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Nigerian medics arrived in Liberia, Sierra Leone

Jos Garneo Cephas /BBC
The African   volunteers medical workers
The African volunteers medical workers

(elbcradio.com/Liberia/Dec. 5, 2014)-More than 250 Nigerian medical workers have arrived yesterday in Liberia and Sierra Leone to help with the response to the outbreak of the deadly Ebola virus in the Mano River Union basin.

The workers include doctors, scientists and hygienists, have been trained by the medical aid agency, MSF.
It came a day after residents in the Guinean capital, Conakry, protested about the construction of an Ebola treatment clinic in their district.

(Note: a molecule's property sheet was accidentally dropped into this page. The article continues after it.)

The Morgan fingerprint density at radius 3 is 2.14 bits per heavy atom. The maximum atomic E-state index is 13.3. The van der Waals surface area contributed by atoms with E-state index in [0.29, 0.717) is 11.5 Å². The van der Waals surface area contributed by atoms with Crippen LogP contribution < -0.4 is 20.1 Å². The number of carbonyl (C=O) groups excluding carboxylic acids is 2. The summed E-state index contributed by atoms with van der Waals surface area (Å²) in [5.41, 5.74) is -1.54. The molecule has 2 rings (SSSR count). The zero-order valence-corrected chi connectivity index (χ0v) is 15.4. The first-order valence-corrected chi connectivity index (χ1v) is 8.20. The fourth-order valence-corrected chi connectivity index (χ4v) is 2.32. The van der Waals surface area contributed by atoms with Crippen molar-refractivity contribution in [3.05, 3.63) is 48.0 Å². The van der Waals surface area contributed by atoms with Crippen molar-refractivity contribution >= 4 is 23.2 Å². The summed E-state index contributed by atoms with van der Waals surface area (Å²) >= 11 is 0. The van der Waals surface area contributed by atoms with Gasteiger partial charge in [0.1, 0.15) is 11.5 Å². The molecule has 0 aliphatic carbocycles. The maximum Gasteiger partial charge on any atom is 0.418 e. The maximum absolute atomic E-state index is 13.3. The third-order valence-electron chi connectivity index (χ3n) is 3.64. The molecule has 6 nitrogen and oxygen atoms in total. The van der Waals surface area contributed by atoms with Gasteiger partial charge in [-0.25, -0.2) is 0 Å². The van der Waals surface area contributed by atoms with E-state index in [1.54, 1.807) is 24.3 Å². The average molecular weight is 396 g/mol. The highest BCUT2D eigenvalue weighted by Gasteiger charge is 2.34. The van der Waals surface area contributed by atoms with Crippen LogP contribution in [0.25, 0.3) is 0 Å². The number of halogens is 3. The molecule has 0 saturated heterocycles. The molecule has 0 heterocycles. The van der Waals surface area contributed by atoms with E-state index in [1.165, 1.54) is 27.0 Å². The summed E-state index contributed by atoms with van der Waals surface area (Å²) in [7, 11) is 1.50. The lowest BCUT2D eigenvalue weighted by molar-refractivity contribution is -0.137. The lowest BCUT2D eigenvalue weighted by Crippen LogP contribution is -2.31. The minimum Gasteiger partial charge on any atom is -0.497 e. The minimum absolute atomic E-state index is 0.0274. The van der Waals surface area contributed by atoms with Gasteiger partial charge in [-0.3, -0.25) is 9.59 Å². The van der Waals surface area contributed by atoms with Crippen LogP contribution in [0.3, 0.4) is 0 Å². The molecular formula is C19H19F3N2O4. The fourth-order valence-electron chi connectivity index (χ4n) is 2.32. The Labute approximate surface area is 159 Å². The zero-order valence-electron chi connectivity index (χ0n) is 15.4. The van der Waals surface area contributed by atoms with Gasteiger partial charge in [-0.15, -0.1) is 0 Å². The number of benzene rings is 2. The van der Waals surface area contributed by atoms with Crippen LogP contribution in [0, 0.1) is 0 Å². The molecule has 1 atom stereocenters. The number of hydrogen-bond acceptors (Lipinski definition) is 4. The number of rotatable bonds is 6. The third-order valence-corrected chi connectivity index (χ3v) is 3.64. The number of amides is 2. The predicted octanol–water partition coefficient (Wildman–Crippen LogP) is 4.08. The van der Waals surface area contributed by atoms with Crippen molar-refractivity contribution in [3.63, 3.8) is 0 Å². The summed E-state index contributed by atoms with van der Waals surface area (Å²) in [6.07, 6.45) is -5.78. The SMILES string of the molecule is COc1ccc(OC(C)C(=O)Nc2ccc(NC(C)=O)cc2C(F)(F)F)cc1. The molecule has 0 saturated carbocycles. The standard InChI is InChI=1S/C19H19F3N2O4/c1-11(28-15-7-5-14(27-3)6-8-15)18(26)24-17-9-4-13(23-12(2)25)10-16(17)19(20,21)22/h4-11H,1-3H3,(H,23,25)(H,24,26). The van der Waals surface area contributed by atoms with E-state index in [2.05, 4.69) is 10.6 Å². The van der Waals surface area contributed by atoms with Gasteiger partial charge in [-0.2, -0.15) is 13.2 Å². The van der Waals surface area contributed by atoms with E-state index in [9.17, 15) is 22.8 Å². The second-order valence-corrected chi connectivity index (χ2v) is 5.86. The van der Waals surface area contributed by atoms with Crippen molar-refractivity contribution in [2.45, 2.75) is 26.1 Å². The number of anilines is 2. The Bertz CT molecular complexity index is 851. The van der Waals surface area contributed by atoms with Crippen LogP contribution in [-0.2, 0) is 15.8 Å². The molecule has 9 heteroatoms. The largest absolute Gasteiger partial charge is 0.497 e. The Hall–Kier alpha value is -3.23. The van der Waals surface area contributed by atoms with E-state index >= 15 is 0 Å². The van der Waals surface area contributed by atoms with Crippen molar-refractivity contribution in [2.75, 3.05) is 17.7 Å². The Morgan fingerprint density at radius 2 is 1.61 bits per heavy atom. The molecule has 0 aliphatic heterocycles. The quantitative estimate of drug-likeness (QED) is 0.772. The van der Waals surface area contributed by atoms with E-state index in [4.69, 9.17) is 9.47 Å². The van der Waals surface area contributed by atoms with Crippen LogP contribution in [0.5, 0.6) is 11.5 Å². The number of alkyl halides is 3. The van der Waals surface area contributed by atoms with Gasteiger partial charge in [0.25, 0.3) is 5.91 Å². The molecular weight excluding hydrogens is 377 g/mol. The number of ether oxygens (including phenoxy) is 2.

The Ebola outbreak has killed more than 6,000 people in West Africa this year.

The Nigerian medical workers are the first part of a contingent of about 250 specialists the West African country is deploying to the three countries worst hit by Ebola - Sierra Leone, Liberia and Guinea. The workers are expected to stay for between three and six months, Nigerian officials say.

The BBC international development correspondent, Mark Doyle, says it is a reminder that although richer countries and the big aid agencies have been giving crucial help,

Africans are very much part of the fight against Ebola too.
The Nigerian commitment is part of an African Union promise to send 1,000 medical workers to Ebola-hit areas by the end of this year.

Malaria warning

The deployments come amid a UN warning that people infected with malaria in Sierra Leone are sometimes not seeking care for fear of being shunned as suspected Ebola cases.

Medical experts say the symptoms of both diseases can be similar in their early stages and there are also fears that some people are being referred unnecessarily to Ebola treatment centres.

 


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